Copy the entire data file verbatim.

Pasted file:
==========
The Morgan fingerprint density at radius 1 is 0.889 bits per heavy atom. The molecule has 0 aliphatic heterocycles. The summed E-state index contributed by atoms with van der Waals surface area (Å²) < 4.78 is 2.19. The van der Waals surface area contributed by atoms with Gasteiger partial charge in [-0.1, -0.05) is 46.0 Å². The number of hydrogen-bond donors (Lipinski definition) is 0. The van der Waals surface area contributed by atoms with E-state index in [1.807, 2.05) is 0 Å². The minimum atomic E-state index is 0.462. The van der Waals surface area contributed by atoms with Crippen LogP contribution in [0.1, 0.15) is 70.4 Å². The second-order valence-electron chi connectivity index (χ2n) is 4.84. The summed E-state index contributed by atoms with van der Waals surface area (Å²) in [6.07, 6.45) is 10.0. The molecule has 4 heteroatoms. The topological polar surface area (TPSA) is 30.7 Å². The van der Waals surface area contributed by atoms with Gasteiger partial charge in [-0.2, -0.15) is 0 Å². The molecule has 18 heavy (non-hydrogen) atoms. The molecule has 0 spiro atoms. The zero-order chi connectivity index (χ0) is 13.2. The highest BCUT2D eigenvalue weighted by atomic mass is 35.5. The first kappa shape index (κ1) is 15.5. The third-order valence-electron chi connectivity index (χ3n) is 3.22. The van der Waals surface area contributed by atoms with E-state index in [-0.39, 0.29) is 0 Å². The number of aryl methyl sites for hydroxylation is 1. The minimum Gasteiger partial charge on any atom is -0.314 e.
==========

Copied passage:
The Morgan fingerprint density at radius 1 is 0.889 bits per heavy atom. The molecule has 0 aliphatic heterocycles. The summed E-state index contributed by atoms with van der Waals surface area (Å²) < 4.78 is 2.19. The van der Waals surface area contributed by atoms with Gasteiger partial charge in [-0.1, -0.05) is 46.0 Å². The number of hydrogen-bond donors (Lipinski definition) is 0. The van der Waals surface area contributed by atoms with E-state index in [1.807, 2.05) is 0 Å². The minimum atomic E-state index is 0.462. The van der Waals surface area contributed by atoms with Crippen LogP contribution in [0.1, 0.15) is 70.4 Å². The second-order valence-electron chi connectivity index (χ2n) is 4.84. The summed E-state index contributed by atoms with van der Waals surface area (Å²) in [6.07, 6.45) is 10.0. The molecule has 4 heteroatoms. The topological polar surface area (TPSA) is 30.7 Å². The van der Waals surface area contributed by atoms with Gasteiger partial charge in [-0.2, -0.15) is 0 Å². The molecule has 18 heavy (non-hydrogen) atoms. The molecule has 0 spiro atoms. The zero-order chi connectivity index (χ0) is 13.2. The highest BCUT2D eigenvalue weighted by atomic mass is 35.5. The first kappa shape index (κ1) is 15.5. The third-order valence-electron chi connectivity index (χ3n) is 3.22. The van der Waals surface area contributed by atoms with E-state index in [-0.39, 0.29) is 0 Å². The number of aryl methyl sites for hydroxylation is 1. The minimum Gasteiger partial charge on any atom is -0.314 e.